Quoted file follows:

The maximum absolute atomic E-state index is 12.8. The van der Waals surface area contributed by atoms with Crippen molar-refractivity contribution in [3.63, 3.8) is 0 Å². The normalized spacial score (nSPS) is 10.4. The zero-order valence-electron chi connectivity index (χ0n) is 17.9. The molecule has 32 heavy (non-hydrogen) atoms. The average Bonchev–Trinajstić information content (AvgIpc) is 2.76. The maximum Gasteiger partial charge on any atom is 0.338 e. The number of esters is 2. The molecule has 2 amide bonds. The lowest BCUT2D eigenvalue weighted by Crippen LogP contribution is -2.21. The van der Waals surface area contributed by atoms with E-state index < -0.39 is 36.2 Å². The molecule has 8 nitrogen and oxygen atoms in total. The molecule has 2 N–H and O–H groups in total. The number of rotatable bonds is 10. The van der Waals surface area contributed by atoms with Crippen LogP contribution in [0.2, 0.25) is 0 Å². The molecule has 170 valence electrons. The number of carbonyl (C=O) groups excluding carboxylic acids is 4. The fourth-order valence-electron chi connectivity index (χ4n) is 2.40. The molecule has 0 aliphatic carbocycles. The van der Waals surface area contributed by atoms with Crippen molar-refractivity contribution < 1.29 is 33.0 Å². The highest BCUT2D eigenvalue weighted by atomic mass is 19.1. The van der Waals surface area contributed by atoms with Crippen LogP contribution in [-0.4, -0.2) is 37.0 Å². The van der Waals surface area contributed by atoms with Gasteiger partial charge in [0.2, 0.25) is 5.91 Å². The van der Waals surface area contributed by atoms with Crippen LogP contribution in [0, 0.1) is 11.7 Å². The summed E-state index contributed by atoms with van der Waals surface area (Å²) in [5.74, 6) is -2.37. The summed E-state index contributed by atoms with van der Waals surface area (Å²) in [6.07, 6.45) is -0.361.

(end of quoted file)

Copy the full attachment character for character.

The maximum absolute atomic E-state index is 12.8. The van der Waals surface area contributed by atoms with Crippen molar-refractivity contribution in [3.63, 3.8) is 0 Å². The normalized spacial score (nSPS) is 10.4. The zero-order valence-electron chi connectivity index (χ0n) is 17.9. The molecule has 32 heavy (non-hydrogen) atoms. The average Bonchev–Trinajstić information content (AvgIpc) is 2.76. The maximum Gasteiger partial charge on any atom is 0.338 e. The number of esters is 2. The molecule has 2 amide bonds. The lowest BCUT2D eigenvalue weighted by Crippen LogP contribution is -2.21. The van der Waals surface area contributed by atoms with E-state index < -0.39 is 36.2 Å². The molecule has 8 nitrogen and oxygen atoms in total. The molecule has 2 N–H and O–H groups in total. The number of rotatable bonds is 10. The van der Waals surface area contributed by atoms with Crippen LogP contribution in [0.2, 0.25) is 0 Å². The molecule has 170 valence electrons. The number of carbonyl (C=O) groups excluding carboxylic acids is 4. The fourth-order valence-electron chi connectivity index (χ4n) is 2.40. The molecule has 0 aliphatic carbocycles. The van der Waals surface area contributed by atoms with Crippen molar-refractivity contribution < 1.29 is 33.0 Å². The highest BCUT2D eigenvalue weighted by atomic mass is 19.1. The van der Waals surface area contributed by atoms with Crippen LogP contribution in [-0.4, -0.2) is 37.0 Å². The van der Waals surface area contributed by atoms with Gasteiger partial charge in [0.2, 0.25) is 5.91 Å². The van der Waals surface area contributed by atoms with Crippen LogP contribution in [0, 0.1) is 11.7 Å². The summed E-state index contributed by atoms with van der Waals surface area (Å²) in [5.74, 6) is -2.37. The summed E-state index contributed by atoms with van der Waals surface area (Å²) in [6.07, 6.45) is -0.361.